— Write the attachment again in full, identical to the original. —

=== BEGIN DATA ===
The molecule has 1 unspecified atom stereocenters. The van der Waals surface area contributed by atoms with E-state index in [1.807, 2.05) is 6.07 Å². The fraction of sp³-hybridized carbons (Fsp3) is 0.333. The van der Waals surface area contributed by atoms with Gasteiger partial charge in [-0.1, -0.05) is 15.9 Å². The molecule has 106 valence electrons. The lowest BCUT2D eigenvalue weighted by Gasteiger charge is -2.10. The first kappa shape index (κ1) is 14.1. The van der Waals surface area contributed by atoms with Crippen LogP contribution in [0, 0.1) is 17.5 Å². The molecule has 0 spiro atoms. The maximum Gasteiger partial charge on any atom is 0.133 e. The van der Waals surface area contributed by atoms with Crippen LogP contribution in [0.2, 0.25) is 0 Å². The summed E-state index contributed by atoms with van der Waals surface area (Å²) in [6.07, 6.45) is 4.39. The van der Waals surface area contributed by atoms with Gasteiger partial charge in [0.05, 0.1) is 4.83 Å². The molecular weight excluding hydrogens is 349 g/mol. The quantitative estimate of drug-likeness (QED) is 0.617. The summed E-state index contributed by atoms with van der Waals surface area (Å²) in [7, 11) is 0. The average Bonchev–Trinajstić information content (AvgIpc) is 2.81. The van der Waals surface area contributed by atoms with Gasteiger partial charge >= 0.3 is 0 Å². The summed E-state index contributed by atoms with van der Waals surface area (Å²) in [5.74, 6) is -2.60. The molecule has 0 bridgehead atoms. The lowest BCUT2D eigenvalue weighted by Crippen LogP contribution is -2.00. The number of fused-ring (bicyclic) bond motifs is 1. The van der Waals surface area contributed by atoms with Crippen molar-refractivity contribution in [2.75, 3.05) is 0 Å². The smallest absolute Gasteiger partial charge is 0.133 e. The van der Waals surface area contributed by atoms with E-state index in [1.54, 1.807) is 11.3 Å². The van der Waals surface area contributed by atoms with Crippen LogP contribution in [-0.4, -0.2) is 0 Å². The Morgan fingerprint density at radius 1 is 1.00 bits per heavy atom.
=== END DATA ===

The molecule has 1 unspecified atom stereocenters. The van der Waals surface area contributed by atoms with E-state index in [1.807, 2.05) is 6.07 Å². The fraction of sp³-hybridized carbons (Fsp3) is 0.333. The van der Waals surface area contributed by atoms with Gasteiger partial charge in [-0.1, -0.05) is 15.9 Å². The molecule has 106 valence electrons. The lowest BCUT2D eigenvalue weighted by Gasteiger charge is -2.10. The first kappa shape index (κ1) is 14.1. The van der Waals surface area contributed by atoms with Crippen LogP contribution in [0, 0.1) is 17.5 Å². The molecule has 0 spiro atoms. The maximum Gasteiger partial charge on any atom is 0.133 e. The van der Waals surface area contributed by atoms with Crippen LogP contribution in [0.2, 0.25) is 0 Å². The summed E-state index contributed by atoms with van der Waals surface area (Å²) in [6.07, 6.45) is 4.39. The van der Waals surface area contributed by atoms with Gasteiger partial charge in [0.05, 0.1) is 4.83 Å². The molecular weight excluding hydrogens is 349 g/mol. The quantitative estimate of drug-likeness (QED) is 0.617. The summed E-state index contributed by atoms with van der Waals surface area (Å²) in [7, 11) is 0. The average Bonchev–Trinajstić information content (AvgIpc) is 2.81. The van der Waals surface area contributed by atoms with Gasteiger partial charge >= 0.3 is 0 Å². The summed E-state index contributed by atoms with van der Waals surface area (Å²) in [5.74, 6) is -2.60. The molecule has 0 bridgehead atoms. The lowest BCUT2D eigenvalue weighted by Crippen LogP contribution is -2.00. The number of fused-ring (bicyclic) bond motifs is 1. The van der Waals surface area contributed by atoms with Crippen molar-refractivity contribution in [2.75, 3.05) is 0 Å². The smallest absolute Gasteiger partial charge is 0.133 e. The van der Waals surface area contributed by atoms with E-state index in [1.54, 1.807) is 11.3 Å². The van der Waals surface area contributed by atoms with Crippen LogP contribution in [-0.4, -0.2) is 0 Å². The Morgan fingerprint density at radius 1 is 1.00 bits per heavy atom.